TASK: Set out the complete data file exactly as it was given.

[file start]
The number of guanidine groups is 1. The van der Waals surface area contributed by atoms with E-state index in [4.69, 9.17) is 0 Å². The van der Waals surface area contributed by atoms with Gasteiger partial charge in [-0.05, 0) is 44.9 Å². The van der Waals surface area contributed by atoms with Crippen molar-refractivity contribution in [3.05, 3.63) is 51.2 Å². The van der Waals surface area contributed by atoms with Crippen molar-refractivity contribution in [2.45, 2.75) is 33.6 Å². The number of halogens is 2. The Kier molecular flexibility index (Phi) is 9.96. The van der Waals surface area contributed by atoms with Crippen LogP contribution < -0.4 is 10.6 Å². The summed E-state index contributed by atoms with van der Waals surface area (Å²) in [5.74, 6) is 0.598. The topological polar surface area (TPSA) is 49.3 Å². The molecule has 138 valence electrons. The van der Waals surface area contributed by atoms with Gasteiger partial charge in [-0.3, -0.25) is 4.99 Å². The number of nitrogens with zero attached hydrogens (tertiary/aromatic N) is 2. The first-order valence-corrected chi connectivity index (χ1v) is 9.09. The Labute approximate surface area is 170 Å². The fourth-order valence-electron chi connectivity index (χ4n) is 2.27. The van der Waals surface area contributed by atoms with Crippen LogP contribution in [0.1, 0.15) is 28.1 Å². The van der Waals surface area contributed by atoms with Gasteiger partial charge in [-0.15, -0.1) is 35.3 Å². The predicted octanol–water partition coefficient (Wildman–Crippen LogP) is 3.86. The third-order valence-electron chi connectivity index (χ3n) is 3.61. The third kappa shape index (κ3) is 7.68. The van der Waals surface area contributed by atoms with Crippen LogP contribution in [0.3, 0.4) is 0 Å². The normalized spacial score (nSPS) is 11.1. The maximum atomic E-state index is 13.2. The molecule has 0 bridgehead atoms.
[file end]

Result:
The number of guanidine groups is 1. The van der Waals surface area contributed by atoms with E-state index in [4.69, 9.17) is 0 Å². The van der Waals surface area contributed by atoms with Gasteiger partial charge in [-0.05, 0) is 44.9 Å². The van der Waals surface area contributed by atoms with Crippen molar-refractivity contribution in [3.05, 3.63) is 51.2 Å². The van der Waals surface area contributed by atoms with Crippen molar-refractivity contribution in [2.45, 2.75) is 33.6 Å². The number of halogens is 2. The Kier molecular flexibility index (Phi) is 9.96. The van der Waals surface area contributed by atoms with Crippen LogP contribution < -0.4 is 10.6 Å². The summed E-state index contributed by atoms with van der Waals surface area (Å²) in [5.74, 6) is 0.598. The topological polar surface area (TPSA) is 49.3 Å². The molecule has 138 valence electrons. The van der Waals surface area contributed by atoms with Gasteiger partial charge in [-0.3, -0.25) is 4.99 Å². The number of nitrogens with zero attached hydrogens (tertiary/aromatic N) is 2. The first-order valence-corrected chi connectivity index (χ1v) is 9.09. The Labute approximate surface area is 170 Å². The fourth-order valence-electron chi connectivity index (χ4n) is 2.27. The van der Waals surface area contributed by atoms with Crippen LogP contribution in [0.1, 0.15) is 28.1 Å². The van der Waals surface area contributed by atoms with Gasteiger partial charge in [-0.15, -0.1) is 35.3 Å². The predicted octanol–water partition coefficient (Wildman–Crippen LogP) is 3.86. The third-order valence-electron chi connectivity index (χ3n) is 3.61. The third kappa shape index (κ3) is 7.68. The van der Waals surface area contributed by atoms with Crippen LogP contribution in [0.3, 0.4) is 0 Å². The normalized spacial score (nSPS) is 11.1. The maximum atomic E-state index is 13.2. The molecule has 0 bridgehead atoms.